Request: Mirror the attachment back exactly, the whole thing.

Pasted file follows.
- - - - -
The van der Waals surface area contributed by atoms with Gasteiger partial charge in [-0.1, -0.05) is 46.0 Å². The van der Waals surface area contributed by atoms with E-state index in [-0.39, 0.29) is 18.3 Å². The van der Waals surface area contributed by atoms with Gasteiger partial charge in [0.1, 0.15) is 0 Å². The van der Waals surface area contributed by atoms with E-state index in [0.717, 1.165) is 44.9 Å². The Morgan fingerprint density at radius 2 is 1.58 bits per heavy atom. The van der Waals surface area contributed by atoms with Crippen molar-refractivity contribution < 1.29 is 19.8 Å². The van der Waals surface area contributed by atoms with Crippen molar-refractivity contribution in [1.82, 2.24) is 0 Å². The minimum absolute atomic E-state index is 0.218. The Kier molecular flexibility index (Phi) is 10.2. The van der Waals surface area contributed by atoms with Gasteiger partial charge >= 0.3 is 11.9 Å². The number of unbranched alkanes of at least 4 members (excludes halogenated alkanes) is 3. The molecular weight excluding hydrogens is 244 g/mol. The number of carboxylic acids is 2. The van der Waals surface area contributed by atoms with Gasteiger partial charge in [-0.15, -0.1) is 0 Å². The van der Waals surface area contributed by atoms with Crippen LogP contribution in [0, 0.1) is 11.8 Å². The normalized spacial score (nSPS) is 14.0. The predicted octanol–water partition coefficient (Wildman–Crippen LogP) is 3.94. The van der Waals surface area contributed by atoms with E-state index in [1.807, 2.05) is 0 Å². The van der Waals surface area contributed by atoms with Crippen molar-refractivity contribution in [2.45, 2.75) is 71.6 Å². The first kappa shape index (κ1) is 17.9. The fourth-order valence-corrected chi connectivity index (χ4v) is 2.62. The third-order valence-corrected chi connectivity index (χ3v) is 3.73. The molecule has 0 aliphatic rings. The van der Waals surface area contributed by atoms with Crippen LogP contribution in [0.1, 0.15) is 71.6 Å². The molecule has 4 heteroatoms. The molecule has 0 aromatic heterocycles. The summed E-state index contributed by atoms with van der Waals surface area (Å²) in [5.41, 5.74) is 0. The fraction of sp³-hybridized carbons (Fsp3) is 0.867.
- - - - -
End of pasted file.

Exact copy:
The van der Waals surface area contributed by atoms with Gasteiger partial charge in [-0.1, -0.05) is 46.0 Å². The van der Waals surface area contributed by atoms with E-state index in [-0.39, 0.29) is 18.3 Å². The van der Waals surface area contributed by atoms with Gasteiger partial charge in [0.1, 0.15) is 0 Å². The van der Waals surface area contributed by atoms with E-state index in [0.717, 1.165) is 44.9 Å². The Morgan fingerprint density at radius 2 is 1.58 bits per heavy atom. The van der Waals surface area contributed by atoms with Crippen molar-refractivity contribution < 1.29 is 19.8 Å². The van der Waals surface area contributed by atoms with Crippen molar-refractivity contribution in [1.82, 2.24) is 0 Å². The minimum absolute atomic E-state index is 0.218. The Kier molecular flexibility index (Phi) is 10.2. The van der Waals surface area contributed by atoms with Gasteiger partial charge >= 0.3 is 11.9 Å². The number of unbranched alkanes of at least 4 members (excludes halogenated alkanes) is 3. The molecular weight excluding hydrogens is 244 g/mol. The number of carboxylic acids is 2. The van der Waals surface area contributed by atoms with Gasteiger partial charge in [-0.15, -0.1) is 0 Å². The van der Waals surface area contributed by atoms with Crippen LogP contribution in [0, 0.1) is 11.8 Å². The normalized spacial score (nSPS) is 14.0. The predicted octanol–water partition coefficient (Wildman–Crippen LogP) is 3.94. The van der Waals surface area contributed by atoms with E-state index in [1.807, 2.05) is 0 Å². The van der Waals surface area contributed by atoms with Crippen molar-refractivity contribution in [2.45, 2.75) is 71.6 Å². The first kappa shape index (κ1) is 17.9. The fourth-order valence-corrected chi connectivity index (χ4v) is 2.62. The third-order valence-corrected chi connectivity index (χ3v) is 3.73. The molecule has 0 aliphatic rings. The van der Waals surface area contributed by atoms with Crippen LogP contribution in [0.1, 0.15) is 71.6 Å². The molecule has 4 heteroatoms. The molecule has 0 aromatic heterocycles. The summed E-state index contributed by atoms with van der Waals surface area (Å²) in [5.41, 5.74) is 0. The fraction of sp³-hybridized carbons (Fsp3) is 0.867.